The British government could consider using the army to deal with future riots and may allow police to block social networks and force people to take off masks, the prime minister said on Thursday.
David Cameron was speaking in the wake of riots and looting that hit several British cities and left 111 police injured on August 6-10, Scotland Yard said.
"It is the government's responsibility to make sure that every future contingency is looked at, including whether there are tasks that the army could undertake that might free up more police for the front line," Cameron told an emergency parliamentary session.
The unrest was organized by young people using telecom gadgets and social networks such as Facebook and Twitter. Many rioters wore hoods and balaclavas.
Cameron said police could be given powers to demand people remove face coverings, and that the government will compensate people whose houses or businesses were damaged in the riots.
Cameron also said police might be allowed to interfere with Internet networks and other telecommunication devices if any suspicions arise.
“And when people are using social media for violence we need to stop them. So we are working with the police, the intelligence services and industry to look at whether it would be right to stop people communicating via these websites and services when we know they are plotting violence, disorder and criminality,” he said.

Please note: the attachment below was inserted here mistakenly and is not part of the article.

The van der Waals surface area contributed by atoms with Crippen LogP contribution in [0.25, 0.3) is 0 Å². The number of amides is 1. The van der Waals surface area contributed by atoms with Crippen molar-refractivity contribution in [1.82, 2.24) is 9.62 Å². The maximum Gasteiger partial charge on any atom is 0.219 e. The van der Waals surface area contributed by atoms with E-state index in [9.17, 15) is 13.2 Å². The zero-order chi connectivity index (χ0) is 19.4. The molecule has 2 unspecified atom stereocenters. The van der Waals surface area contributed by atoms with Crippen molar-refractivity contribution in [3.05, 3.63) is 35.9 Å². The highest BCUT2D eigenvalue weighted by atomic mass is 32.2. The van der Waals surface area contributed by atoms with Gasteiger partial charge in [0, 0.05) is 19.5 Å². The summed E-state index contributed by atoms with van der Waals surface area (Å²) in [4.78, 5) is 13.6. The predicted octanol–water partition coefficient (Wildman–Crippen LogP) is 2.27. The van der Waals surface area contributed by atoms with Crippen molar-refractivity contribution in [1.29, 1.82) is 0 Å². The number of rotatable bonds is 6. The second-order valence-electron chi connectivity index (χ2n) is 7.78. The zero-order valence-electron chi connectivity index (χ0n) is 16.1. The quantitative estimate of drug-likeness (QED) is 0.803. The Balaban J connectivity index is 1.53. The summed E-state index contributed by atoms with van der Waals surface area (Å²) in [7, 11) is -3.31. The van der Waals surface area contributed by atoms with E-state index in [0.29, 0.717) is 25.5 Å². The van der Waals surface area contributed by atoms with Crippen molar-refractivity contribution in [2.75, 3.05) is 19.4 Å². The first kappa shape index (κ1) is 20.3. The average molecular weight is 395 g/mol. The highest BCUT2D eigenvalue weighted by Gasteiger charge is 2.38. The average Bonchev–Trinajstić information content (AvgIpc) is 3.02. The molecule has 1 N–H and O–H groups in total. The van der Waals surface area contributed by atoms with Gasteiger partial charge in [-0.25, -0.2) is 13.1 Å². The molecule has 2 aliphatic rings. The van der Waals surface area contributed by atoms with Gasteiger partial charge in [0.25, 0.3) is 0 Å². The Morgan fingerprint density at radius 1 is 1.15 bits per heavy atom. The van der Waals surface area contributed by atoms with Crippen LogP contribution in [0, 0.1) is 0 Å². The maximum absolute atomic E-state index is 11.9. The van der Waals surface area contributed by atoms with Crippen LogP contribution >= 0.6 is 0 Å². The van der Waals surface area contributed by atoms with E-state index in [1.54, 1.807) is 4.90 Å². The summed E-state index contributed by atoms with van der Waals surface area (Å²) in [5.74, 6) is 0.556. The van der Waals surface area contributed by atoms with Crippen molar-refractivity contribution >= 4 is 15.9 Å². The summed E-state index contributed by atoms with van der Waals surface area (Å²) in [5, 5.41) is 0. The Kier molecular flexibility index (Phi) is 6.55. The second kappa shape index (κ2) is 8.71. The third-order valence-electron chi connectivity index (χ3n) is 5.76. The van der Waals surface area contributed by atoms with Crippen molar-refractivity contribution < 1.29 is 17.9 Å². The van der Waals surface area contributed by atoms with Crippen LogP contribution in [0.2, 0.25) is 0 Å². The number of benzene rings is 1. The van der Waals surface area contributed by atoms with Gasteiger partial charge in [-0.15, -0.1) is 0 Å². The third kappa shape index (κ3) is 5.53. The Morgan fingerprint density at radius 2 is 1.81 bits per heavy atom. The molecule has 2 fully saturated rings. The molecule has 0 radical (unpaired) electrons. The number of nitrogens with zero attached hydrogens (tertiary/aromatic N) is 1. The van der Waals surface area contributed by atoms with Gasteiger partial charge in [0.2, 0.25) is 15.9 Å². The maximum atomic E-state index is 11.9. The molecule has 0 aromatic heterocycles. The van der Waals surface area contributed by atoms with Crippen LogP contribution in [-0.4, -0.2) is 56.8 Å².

Over 1,300 people have been arrested since the unrest began on Saturday.
The prime minister said the police force would be maintained at 16,000 officers on London streets through the weekend.
Cameron said on Wednesday every action would be taken to restore order, with contingency plans for water cannon to be available at 24 hours' notice.
London police have refrained from using any riot control weapons or firearms against rioters in the past four days. However, an emergency COBRA meeting resolved that harsher measures are needed to curb the rioting.
Violence began in the British capital's northern district of Tottenham on Saturday over the fatal shooting of a young man by police. On Sunday and Monday, it spread to other areas in London and Birmingham.
Cameron denied, however, that the unrest was linked to the death of Duggan, saying it was “used by opportunistic thugs in gangs, first in Tottenham itself then across London and then in other cities.”
"Responsibility for crime always lies with criminals. These people were all volunteers. They didn't have to do what they did and must suffer the consequence,” Cameron said.
"This is not about poverty, this is about culture. A culture that glorifies violence and shows disrespect to authorities. A culture that says everything about rights and nothing about responsibility."